In response to Ralph's comment, I've done the forking power calculation for a few more pieces. The magic number is 0.67 Piece Mobility Forking Total % Fork ------------------------------------------------------- Nightrider 7.82 29.53 9.09 14.0 Rook 7.72 29.23 8.97 14.0 One thing I've noticed (and should have expected) is that the 'forking power' value is very close to being proportional to mobility squared. These pieces illustrate about the most variation I can create in FP for 'normal' pieces of about the same mobility. Archangel is gryphon + bishop. Piece Mobility Forking Total % Fork -------------------------------------------------------- Archangel 13.10 98.07 17.32 24.4 Queen 13.44 91.32 17.37 22.6 FAND 13.56 95.38 17.66 23.2 Clearly, these differences are too small to test. So while we know there is some superlinear dependence of value on mobility, we can't yet say whether that is most related to forking power, multi-move mobility, or what.

I wonder whether a player could drop enough anti-tiles to force a draw when each side could not bring enough force to bear on the other.

For anyone who was curious about my previous prediction that an amazon may be a full rook more powerful than the queen, I ran the following experiment. Whether it means anything is up to you to decide. I ran scripted Zillions to play against itself for 500 games where black's queen was promoted to amazon, but black was missing its queenside rook. At strength 4, results were 249-62-189, or 85 ratings points in white's favor. At strength 5, results were 265-57-178, or about 110 ratings points. For comparison, samples of 1000 games each found pawn-and-move to be a 135-point advantage at strength 4 and a 260-point advantage at strength 5, while giving white two opening tempi instead of one is a 50 point advantage at strength 4 and a 140-point advantage a strength 5. Based on this, I would guess that the amazon falls short of being a full rook stronger than the queen by perhaps half a pawn, but that still leaves the amazon a pawn stronger than a queen and a knight.

I've had this thought (2nd-move mobility etc.) before, and I think the correct way to express it is this:
<p>
Averaged over the possible locations on the board, let M1 be the average number of squares that can be attacked in one move (crowded-board mobility), M2 the average number of squares that require two moves to attack, etc. Then the practical value might be some weighted sum of these quantities:
<pre>
PV = k1 M1 + k2 M2 + k3 M3 + ...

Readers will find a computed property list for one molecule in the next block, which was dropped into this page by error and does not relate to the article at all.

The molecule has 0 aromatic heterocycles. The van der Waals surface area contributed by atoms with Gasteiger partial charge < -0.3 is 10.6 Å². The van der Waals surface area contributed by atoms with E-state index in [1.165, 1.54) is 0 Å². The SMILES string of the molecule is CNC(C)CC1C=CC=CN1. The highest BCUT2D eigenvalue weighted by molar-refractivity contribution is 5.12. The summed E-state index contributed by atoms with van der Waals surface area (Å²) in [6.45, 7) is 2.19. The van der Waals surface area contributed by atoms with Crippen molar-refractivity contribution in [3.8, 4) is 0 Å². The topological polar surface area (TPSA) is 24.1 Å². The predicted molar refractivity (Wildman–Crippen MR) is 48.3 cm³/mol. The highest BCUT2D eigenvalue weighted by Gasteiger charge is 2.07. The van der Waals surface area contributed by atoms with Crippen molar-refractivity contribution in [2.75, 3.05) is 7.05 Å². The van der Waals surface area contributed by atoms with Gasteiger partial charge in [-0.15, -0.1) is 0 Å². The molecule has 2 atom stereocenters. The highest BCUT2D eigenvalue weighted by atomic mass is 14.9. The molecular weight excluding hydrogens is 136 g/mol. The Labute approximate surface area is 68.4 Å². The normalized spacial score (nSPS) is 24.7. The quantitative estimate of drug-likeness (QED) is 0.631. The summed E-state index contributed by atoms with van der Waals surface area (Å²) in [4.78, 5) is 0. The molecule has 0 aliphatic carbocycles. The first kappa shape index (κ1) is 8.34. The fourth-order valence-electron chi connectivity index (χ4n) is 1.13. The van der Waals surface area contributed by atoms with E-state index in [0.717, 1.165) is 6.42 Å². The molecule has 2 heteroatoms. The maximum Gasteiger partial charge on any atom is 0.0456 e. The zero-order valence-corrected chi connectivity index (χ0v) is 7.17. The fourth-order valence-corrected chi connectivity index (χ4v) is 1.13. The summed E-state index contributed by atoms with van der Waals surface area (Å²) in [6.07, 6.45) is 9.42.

</pre>
Of course we don't know these weighting values. But it is reasonable to believe the value of being able to attack a square diminishes by the same factor for each tempo required to do so, and if so, there's really only one adjustable parameter:
<pre>
PV = M1 + k M2 + k^2 M3 + k^3 M4 + ...
</pre>
This is at first sight a very promising approach, since it lets us lump a number of 'weakening' factors such as colorblindness, short range, etc. into one root cause: not being able to get there from here. Also, it provides an alternative explanation for the anomalous extra strength of queen-caliber pieces. Moreover, it would for the first time give a basis for calculating the practical values of pieces that move and capture differently.
<p>
However, there's one problem I've run into when I've pursued thoughts along these lines. The probability of being able to rest on a square is different from the probability of being able to pass through a square, so we need a second 'magic number' to calcuate the various M-values. Also, because the number of squares strong pieces can safely stop on is smaller, it may be necessary to make this value smaller from strong pieces than for weak pieces to account for the levelling effect. (Although I've <i>almost</i> convinced myself the levelling effect may cancel itself out for M1, I'm far less certain that it does for M2, etc.) Anyway, I've rambled about this enough. I think it's a very promising path to go down, but there are at least two arbitrary constants we need to know to go down it.

**Pocket knight**.

**Each player has a knight that he can drop during the game.**(Recognized!)[All Comments] [Add Comment or Rating]

I forget whose idea it was or where I saw it, but the idea was you could pocket any piece (as a move) and place a pocket piece (as a move), and there was no restriction about how many pieces you could have pocketed, but immediately following your drop, your opponent got a double move. My reaction at the time was that the rule changes were only of tactical value because in most situations the doublemove response should be able to easily answer the dropped piece (not to mention that the teleportation of the dropped piece required two tempi to complete, and in the meantime, the piece did had only second-order usefulness. It defended nothing and attacked nothing, but could only threaten to defend or attack things. Granted, it threatened to attack and defend EVERYTHING, but I still think the doublemove response is overkill.)